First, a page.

Wednesday, February 20, 2008

Medical Bribery: We Want Details

When drug companies provide kickbacks and bribes to physicians, they sometimes make the news for a brief spin around the news cycle, followed by shock when the same thing happens again a few news cycles later. But the point of this post is not to describe the amnesia that has befallen the media, but to wonder why nobody calls out the recipients of such lucre.

To give credit where it is certainly due, Health Care Renewal and some other blogs keep a close on such behavior. But my take is that the occasional sense of outrage regarding bribes, kickbacks, and other goodies tends to be shoved nearly entirely in the direction of the drug/medical device industry. Don't get me wrong -- they deserve some serious blame and shame, but if physicians wouldn't take the enticements, then there would be no problem to begin with. As the hackneyed phrase goes, it takes two to tango.

And these legal deals work out great. Merck or Bristol-Myers Squibb or whomever can simply settle the claims with the feds, pay out a sh*tload of cash, but admit no wrongdoing. And the doctors who were bribed -- we rarely know much about them. They seem to get a free pass. Yet when we catch an occasional whiff of what these doctors are up to, it is quite telling.

To quote from my post in May 2007 (which I humbly suggest that you should read in its entirety)...

"Anya’s doctor, George Realmuto gave several educational marketing speeches for Concerta, manufactured by Johnson & Johnson, which also makes Risperdal. He had the following to say (and I hope he was misquoted) when asked about why he gives marketing speeches for drugs.

“To the extent that a drug is useful, I want to be seen as a leader in my specialty and that I was involved in a scientific study,” he said. [i.e. I wanna be a key opinion leader???]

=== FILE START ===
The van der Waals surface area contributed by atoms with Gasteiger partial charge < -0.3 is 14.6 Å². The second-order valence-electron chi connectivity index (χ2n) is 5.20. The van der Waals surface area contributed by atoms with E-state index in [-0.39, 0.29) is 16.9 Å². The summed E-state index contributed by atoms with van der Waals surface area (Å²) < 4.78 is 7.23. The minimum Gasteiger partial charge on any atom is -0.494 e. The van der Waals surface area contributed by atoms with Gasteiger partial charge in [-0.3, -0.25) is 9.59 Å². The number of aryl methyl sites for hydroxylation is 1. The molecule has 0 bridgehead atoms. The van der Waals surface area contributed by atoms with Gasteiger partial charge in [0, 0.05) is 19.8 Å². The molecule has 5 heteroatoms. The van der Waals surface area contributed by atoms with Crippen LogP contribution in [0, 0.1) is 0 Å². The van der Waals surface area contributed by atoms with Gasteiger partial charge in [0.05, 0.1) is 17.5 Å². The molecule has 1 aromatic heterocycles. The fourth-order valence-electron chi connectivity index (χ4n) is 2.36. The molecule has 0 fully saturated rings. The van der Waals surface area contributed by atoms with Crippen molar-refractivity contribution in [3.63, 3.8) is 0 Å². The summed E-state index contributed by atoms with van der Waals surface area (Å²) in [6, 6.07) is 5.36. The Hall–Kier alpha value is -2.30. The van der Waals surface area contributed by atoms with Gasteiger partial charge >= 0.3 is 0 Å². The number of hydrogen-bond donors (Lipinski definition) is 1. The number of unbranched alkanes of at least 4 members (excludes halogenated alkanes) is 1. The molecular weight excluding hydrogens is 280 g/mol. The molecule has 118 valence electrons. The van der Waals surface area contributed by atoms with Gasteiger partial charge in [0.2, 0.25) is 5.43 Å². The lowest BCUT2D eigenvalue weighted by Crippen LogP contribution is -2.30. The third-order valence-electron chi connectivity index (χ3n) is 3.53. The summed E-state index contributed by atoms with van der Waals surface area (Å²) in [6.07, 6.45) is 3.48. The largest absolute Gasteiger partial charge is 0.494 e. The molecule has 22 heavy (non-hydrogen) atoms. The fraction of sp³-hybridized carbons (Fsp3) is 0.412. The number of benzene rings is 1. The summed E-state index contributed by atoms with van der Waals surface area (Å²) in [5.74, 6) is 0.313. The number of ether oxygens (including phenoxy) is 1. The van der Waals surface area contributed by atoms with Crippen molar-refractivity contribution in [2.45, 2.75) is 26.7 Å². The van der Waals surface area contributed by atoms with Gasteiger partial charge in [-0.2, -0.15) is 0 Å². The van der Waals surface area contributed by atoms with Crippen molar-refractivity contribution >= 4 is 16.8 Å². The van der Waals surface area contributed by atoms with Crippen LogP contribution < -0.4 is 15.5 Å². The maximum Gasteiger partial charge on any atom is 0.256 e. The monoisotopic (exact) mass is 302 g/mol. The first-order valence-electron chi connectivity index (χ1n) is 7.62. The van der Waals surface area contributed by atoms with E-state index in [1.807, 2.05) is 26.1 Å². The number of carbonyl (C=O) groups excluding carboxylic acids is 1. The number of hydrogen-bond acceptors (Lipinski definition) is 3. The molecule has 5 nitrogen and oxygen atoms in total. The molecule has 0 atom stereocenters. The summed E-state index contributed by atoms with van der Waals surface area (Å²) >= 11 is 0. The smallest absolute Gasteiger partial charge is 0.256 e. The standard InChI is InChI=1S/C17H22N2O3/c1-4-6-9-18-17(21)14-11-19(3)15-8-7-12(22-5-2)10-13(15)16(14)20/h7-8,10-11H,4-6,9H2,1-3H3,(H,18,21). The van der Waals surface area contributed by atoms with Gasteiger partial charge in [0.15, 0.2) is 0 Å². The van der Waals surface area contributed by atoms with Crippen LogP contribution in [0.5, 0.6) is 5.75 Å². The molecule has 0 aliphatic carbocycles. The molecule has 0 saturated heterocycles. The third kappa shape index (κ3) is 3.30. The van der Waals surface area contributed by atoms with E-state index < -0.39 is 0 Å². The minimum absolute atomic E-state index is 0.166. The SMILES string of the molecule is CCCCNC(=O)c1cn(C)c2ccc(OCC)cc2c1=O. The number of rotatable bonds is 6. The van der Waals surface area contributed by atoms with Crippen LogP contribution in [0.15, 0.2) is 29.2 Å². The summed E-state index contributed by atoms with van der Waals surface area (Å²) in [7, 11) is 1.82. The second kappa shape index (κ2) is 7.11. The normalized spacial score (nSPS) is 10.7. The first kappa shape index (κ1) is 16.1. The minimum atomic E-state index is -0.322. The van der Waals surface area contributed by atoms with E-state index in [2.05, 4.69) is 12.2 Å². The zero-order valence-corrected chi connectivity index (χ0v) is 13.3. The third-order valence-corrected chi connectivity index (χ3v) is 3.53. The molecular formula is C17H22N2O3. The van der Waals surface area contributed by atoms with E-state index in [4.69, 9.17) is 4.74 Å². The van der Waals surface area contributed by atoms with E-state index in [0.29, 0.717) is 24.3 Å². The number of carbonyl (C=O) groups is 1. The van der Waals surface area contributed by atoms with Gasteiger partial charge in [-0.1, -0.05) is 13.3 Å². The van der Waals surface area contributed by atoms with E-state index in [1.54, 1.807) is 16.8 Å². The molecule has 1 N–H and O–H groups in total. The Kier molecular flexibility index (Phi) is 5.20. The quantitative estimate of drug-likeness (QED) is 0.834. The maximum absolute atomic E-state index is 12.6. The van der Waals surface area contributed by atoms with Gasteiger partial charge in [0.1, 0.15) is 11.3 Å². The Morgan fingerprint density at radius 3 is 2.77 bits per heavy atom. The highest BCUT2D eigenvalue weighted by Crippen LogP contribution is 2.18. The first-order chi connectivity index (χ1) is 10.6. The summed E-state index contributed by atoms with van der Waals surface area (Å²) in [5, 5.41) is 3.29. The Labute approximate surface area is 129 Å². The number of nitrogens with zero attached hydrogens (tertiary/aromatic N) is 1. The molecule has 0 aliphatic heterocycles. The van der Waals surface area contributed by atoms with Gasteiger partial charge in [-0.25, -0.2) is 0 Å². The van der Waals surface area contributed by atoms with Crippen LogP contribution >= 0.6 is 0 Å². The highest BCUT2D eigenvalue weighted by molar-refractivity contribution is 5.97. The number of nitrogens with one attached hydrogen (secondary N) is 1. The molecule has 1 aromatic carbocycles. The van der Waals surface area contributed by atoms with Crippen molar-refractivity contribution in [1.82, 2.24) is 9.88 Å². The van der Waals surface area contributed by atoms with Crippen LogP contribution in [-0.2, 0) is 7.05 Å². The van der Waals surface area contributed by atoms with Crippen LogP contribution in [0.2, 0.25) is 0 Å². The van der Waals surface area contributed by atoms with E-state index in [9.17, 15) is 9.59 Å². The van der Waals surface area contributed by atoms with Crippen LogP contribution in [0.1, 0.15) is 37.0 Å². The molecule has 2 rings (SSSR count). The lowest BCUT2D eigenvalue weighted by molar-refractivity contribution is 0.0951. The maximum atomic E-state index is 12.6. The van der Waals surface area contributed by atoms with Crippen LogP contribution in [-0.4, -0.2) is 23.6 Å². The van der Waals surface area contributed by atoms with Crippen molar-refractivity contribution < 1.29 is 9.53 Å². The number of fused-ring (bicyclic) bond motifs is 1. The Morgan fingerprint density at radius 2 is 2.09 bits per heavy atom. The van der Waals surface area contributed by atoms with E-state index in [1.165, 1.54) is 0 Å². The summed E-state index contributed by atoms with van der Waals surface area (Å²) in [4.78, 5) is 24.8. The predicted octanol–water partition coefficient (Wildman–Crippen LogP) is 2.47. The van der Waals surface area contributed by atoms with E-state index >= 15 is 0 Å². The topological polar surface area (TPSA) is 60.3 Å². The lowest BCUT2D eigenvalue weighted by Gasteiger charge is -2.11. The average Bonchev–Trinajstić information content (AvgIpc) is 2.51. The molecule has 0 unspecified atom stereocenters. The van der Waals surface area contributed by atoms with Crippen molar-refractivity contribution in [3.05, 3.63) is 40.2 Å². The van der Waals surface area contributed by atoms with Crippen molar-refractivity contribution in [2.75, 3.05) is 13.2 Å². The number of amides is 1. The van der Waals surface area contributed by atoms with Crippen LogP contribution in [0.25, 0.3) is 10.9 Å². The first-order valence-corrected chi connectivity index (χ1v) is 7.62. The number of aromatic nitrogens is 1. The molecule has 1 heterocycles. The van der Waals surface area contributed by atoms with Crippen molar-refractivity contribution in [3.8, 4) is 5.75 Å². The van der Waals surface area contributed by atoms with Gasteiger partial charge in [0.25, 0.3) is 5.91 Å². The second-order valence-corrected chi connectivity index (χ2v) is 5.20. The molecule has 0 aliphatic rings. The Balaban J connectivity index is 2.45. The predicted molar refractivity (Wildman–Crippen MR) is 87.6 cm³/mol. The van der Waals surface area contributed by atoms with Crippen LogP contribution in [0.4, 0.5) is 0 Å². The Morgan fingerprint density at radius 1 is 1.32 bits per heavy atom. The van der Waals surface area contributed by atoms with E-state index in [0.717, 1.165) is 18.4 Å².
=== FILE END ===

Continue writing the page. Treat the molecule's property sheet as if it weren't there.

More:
The money is nice, too, he said. Dr. Realmuto’s university salary is $196,310. “Academics don’t get paid very much,” he said. “If I was an entertainer, I think I would certainly do a lot better.”

Hey, can someone fetch me the Kleenex? Making $196,310 per year is a sign that he does not “get paid very much.” Cry me a river. In-blanking-credible."

And I'm just referencing legalized bribery, the kind where docs take cash to become product spokespersons. It would be quite tantalizing if we actually had a better idea of what, exactly, these bribes and kickbacks entailed. Yeah, we know that drug companies blatantly buy off some doctors in developing countries, providing cars, air conditioners, cameras and a wide variety of other products. We also know that drug companies must be a bit more subtle in how they bribe doctors in the so-called developed world. Sure, we have the vacations disguised as "educational meetings", the speaking engagements, seeding trials, and the like -- dressing up bribery as a form of education and/or research. Please feel free to add a few more tricks of the trade in the comments section. I've hit my limit for press releases which mention legal settlements and bribing doctors, yet fail to mention what "bribing" actually means.


Anonymous said...

In the world of big pharma, we never say bribery. It's known as gifting, as bribery is illegal.

One if not the primary objective of a big pharma rep is seeking out opportunities to pay prescribers to fully utilize thier speaking budget. This seems to actually excite them, possibly because they view this activity as job security for them.

And I agree that many if not most who accept big pharma inducements rationalize thier acceptance of this gifting. Helps them live with themselves. Others who do the gifting do so out of deliberate ignorance or reckless disregard for the integrity of the health care system for thier own benfit.

Others who gift who are with big pharma ignore what they do, believing somehow that this eliminates the existence of thier action.

My apologies for the digression, but this really would be a good thesis project in behavioral sciences.

CL Psych said...

Great comment. It would be a fantastic thesis project.